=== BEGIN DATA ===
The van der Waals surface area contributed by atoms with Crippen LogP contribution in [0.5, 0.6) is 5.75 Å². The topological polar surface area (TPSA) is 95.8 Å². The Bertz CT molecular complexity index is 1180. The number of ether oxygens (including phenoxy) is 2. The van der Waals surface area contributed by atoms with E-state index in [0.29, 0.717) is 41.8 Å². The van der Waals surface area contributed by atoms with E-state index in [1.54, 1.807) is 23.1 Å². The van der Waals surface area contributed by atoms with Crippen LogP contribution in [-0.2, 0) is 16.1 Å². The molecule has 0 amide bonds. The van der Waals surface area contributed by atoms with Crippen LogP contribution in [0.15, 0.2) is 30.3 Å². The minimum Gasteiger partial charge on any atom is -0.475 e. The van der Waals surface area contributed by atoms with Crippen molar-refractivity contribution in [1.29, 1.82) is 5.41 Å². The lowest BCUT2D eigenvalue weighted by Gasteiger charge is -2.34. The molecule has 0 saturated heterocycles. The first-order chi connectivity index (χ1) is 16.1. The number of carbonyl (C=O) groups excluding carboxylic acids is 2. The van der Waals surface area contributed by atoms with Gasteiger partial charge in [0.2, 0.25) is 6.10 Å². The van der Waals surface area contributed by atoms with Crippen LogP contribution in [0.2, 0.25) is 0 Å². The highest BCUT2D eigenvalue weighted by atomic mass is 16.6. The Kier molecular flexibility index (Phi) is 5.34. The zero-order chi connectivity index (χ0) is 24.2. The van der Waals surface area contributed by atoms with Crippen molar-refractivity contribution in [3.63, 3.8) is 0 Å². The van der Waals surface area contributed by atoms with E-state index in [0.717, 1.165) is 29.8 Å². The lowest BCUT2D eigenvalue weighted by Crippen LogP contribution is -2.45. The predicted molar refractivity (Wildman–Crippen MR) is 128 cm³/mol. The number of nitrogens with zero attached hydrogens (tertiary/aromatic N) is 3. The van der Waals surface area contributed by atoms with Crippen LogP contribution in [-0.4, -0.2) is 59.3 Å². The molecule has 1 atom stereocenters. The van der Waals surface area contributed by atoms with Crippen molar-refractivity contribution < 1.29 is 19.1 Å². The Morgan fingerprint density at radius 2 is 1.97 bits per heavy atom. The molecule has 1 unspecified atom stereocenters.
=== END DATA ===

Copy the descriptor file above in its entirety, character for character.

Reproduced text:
The van der Waals surface area contributed by atoms with Crippen LogP contribution in [0.5, 0.6) is 5.75 Å². The topological polar surface area (TPSA) is 95.8 Å². The Bertz CT molecular complexity index is 1180. The number of ether oxygens (including phenoxy) is 2. The van der Waals surface area contributed by atoms with E-state index in [0.29, 0.717) is 41.8 Å². The van der Waals surface area contributed by atoms with E-state index in [1.54, 1.807) is 23.1 Å². The van der Waals surface area contributed by atoms with Crippen LogP contribution in [-0.2, 0) is 16.1 Å². The molecule has 0 amide bonds. The van der Waals surface area contributed by atoms with Crippen LogP contribution in [0.15, 0.2) is 30.3 Å². The minimum Gasteiger partial charge on any atom is -0.475 e. The van der Waals surface area contributed by atoms with Crippen molar-refractivity contribution in [1.29, 1.82) is 5.41 Å². The lowest BCUT2D eigenvalue weighted by Gasteiger charge is -2.34. The molecule has 0 saturated heterocycles. The first-order chi connectivity index (χ1) is 16.1. The number of carbonyl (C=O) groups excluding carboxylic acids is 2. The van der Waals surface area contributed by atoms with Gasteiger partial charge in [0.2, 0.25) is 6.10 Å². The van der Waals surface area contributed by atoms with Crippen LogP contribution in [0.2, 0.25) is 0 Å². The highest BCUT2D eigenvalue weighted by atomic mass is 16.6. The Kier molecular flexibility index (Phi) is 5.34. The zero-order chi connectivity index (χ0) is 24.2. The van der Waals surface area contributed by atoms with Crippen molar-refractivity contribution in [3.63, 3.8) is 0 Å². The van der Waals surface area contributed by atoms with E-state index in [0.717, 1.165) is 29.8 Å². The lowest BCUT2D eigenvalue weighted by Crippen LogP contribution is -2.45. The predicted molar refractivity (Wildman–Crippen MR) is 128 cm³/mol. The number of nitrogens with zero attached hydrogens (tertiary/aromatic N) is 3. The van der Waals surface area contributed by atoms with Crippen LogP contribution in [-0.4, -0.2) is 59.3 Å². The molecule has 1 atom stereocenters. The van der Waals surface area contributed by atoms with Crippen molar-refractivity contribution < 1.29 is 19.1 Å². The Morgan fingerprint density at radius 2 is 1.97 bits per heavy atom. The molecule has 1 unspecified atom stereocenters.